OCCHD seeks partners to provide space at the Regional Health and Wellness Center for primary care, mental health, dental and other medical services, as well as fitness programs for children and seniors, according to Gary Cox, department director. So far, he said, the public response has been positive since the center was announced June 30, with people having called the department wanting to know more about partnership opportunities.
The regional center will be located near the intersection of Interstates 35 and 44, where it will be open to all Oklahoma County residents. The property site will include care services space, sports fields, extensive parking, walking trails, a 400-seat auditorium and an operations center for public health emergencies, according to a press release.
The center is part of the OCCHD’s recent “Wellness Now” initiative to target unhealthy lifestyle habits that cause serious health issues, such as obesity and heart disease. The department decided to build the center in ZIP code 73111 because of needed attention in the area, where the rate of heart disease deaths is 10 times higher than the surrounding city, Cox said.
‘SENSE OF URGENCY’
According a report released Thursday by the Trust for America’s Health, obesity in the U.S. has become an even bigger problem, with rates having grown from 15 percent in 1980 to 34 in 2008. Oklahoma, which had a rate of 12.4 percent 15 years ago, now has an obesity rate of 31.4 percent, the seventh highest in the country. Mississippi remains the highest since 2007, at 34.4 percent.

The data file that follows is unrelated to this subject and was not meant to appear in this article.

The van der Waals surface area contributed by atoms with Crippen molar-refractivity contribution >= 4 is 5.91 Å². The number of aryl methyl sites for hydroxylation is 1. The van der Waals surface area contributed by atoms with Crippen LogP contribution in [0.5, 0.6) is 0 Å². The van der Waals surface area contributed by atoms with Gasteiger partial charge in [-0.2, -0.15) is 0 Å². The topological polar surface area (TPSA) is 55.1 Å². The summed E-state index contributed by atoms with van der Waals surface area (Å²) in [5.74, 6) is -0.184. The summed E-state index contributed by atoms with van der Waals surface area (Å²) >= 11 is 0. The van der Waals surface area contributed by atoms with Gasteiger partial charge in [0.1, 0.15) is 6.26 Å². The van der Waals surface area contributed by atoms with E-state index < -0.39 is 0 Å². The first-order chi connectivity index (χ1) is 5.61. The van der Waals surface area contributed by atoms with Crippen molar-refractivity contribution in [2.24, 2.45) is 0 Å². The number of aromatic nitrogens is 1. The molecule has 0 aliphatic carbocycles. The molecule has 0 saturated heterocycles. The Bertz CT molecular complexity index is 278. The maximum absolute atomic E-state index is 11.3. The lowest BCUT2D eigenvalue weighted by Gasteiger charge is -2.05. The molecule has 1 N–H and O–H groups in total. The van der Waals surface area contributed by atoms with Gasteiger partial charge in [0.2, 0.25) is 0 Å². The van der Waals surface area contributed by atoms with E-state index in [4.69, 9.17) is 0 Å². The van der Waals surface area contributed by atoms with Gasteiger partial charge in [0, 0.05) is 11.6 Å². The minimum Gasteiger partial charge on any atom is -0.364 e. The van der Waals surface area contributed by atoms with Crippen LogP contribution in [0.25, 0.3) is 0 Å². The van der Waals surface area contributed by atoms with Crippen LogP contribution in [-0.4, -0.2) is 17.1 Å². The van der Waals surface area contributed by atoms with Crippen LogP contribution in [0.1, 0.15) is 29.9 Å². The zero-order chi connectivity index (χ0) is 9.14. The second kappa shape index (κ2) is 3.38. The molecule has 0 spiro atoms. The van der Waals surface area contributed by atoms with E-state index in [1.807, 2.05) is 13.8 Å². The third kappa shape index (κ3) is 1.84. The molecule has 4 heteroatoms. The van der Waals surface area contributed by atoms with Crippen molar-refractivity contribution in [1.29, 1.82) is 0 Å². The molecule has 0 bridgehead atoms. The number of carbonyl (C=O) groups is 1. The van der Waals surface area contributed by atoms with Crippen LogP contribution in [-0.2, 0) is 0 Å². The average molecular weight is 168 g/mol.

Oklahoma is one of the 12 states whose rates have now risen above 30 percent, as well as one of the three all located in the South, where rates grew the fastest.
Becoming overweight or obese involves a combination of factors, including physical inactivity and lack of nutrition, according to health department spokeswoman Vicki Monks.
“We feel a sense of urgency here at the health department, because it’s something we see every day,” Monks said. “We have to move from targeting sickness and disease to a focus on prevention and wellness, taking the steps that will keep people from developing these chronic diseases on the scale that they are now.”
The report says Oklahoma also has the third-highest rate of physical inactivity, with nearly 31 percent of its population choosing not to exercise for at least 30 minutes a day. Public health experts in the report recommend walking at least 10,000 steps, or about 5 miles, and eating five to 13 servings of fruits and vegetables a day.
Those interested in becoming a private or public partner of the wellness center can call 425-4332.
Photos by Gazette reporter Alex Ewald